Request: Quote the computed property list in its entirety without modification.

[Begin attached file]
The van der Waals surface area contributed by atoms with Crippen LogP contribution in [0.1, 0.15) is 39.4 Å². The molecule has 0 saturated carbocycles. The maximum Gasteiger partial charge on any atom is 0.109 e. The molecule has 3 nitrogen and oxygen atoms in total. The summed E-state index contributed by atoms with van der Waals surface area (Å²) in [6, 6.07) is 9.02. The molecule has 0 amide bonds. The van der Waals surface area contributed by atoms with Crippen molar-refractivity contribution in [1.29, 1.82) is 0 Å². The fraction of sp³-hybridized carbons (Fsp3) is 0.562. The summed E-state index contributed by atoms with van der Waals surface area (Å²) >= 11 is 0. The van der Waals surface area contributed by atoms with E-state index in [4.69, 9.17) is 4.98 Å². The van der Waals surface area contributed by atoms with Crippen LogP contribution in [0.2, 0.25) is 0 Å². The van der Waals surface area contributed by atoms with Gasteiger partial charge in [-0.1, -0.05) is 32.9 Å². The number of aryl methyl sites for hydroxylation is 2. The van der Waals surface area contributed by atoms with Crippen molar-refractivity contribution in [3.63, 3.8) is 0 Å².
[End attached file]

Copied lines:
The van der Waals surface area contributed by atoms with Crippen LogP contribution in [0.1, 0.15) is 39.4 Å². The molecule has 0 saturated carbocycles. The maximum Gasteiger partial charge on any atom is 0.109 e. The molecule has 3 nitrogen and oxygen atoms in total. The summed E-state index contributed by atoms with van der Waals surface area (Å²) in [6, 6.07) is 9.02. The molecule has 0 amide bonds. The van der Waals surface area contributed by atoms with Crippen molar-refractivity contribution in [1.29, 1.82) is 0 Å². The fraction of sp³-hybridized carbons (Fsp3) is 0.562. The summed E-state index contributed by atoms with van der Waals surface area (Å²) >= 11 is 0. The van der Waals surface area contributed by atoms with E-state index in [4.69, 9.17) is 4.98 Å². The van der Waals surface area contributed by atoms with Crippen LogP contribution in [0.2, 0.25) is 0 Å². The van der Waals surface area contributed by atoms with Gasteiger partial charge in [-0.1, -0.05) is 32.9 Å². The number of aryl methyl sites for hydroxylation is 2. The van der Waals surface area contributed by atoms with Crippen molar-refractivity contribution in [3.63, 3.8) is 0 Å².